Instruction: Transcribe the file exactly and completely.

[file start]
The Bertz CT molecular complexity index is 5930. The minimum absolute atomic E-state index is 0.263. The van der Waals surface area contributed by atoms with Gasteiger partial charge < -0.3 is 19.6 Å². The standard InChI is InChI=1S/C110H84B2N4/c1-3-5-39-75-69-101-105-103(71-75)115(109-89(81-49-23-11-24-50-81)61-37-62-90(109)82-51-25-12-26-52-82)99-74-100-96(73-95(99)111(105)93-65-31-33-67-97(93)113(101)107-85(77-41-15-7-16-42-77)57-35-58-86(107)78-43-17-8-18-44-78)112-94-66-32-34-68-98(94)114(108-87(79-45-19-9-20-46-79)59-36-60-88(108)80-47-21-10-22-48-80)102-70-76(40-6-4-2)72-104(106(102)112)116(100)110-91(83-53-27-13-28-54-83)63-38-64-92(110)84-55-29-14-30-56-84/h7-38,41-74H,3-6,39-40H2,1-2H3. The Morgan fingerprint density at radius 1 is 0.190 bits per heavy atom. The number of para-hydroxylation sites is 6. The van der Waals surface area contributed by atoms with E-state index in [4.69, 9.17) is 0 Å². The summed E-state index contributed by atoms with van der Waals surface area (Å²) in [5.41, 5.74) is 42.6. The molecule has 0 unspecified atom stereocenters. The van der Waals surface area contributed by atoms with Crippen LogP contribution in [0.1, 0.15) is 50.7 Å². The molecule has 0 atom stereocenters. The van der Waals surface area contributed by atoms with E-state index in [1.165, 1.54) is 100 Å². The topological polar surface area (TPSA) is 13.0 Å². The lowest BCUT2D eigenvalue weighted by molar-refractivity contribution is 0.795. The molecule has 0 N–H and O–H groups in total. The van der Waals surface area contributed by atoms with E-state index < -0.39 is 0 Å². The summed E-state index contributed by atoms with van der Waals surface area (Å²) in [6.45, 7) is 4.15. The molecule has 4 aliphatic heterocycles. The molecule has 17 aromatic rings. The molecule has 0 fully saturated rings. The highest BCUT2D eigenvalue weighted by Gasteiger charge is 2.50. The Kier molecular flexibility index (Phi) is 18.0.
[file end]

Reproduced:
The Bertz CT molecular complexity index is 5930. The minimum absolute atomic E-state index is 0.263. The van der Waals surface area contributed by atoms with Gasteiger partial charge < -0.3 is 19.6 Å². The standard InChI is InChI=1S/C110H84B2N4/c1-3-5-39-75-69-101-105-103(71-75)115(109-89(81-49-23-11-24-50-81)61-37-62-90(109)82-51-25-12-26-52-82)99-74-100-96(73-95(99)111(105)93-65-31-33-67-97(93)113(101)107-85(77-41-15-7-16-42-77)57-35-58-86(107)78-43-17-8-18-44-78)112-94-66-32-34-68-98(94)114(108-87(79-45-19-9-20-46-79)59-36-60-88(108)80-47-21-10-22-48-80)102-70-76(40-6-4-2)72-104(106(102)112)116(100)110-91(83-53-27-13-28-54-83)63-38-64-92(110)84-55-29-14-30-56-84/h7-38,41-74H,3-6,39-40H2,1-2H3. The Morgan fingerprint density at radius 1 is 0.190 bits per heavy atom. The number of para-hydroxylation sites is 6. The van der Waals surface area contributed by atoms with E-state index in [4.69, 9.17) is 0 Å². The summed E-state index contributed by atoms with van der Waals surface area (Å²) in [5.41, 5.74) is 42.6. The molecule has 0 unspecified atom stereocenters. The van der Waals surface area contributed by atoms with Crippen LogP contribution in [0.1, 0.15) is 50.7 Å². The molecule has 0 atom stereocenters. The van der Waals surface area contributed by atoms with E-state index in [1.165, 1.54) is 100 Å². The topological polar surface area (TPSA) is 13.0 Å². The lowest BCUT2D eigenvalue weighted by molar-refractivity contribution is 0.795. The molecule has 0 N–H and O–H groups in total. The van der Waals surface area contributed by atoms with E-state index < -0.39 is 0 Å². The summed E-state index contributed by atoms with van der Waals surface area (Å²) in [6.45, 7) is 4.15. The molecule has 4 aliphatic heterocycles. The molecule has 17 aromatic rings. The molecule has 0 fully saturated rings. The highest BCUT2D eigenvalue weighted by Gasteiger charge is 2.50. The Kier molecular flexibility index (Phi) is 18.0.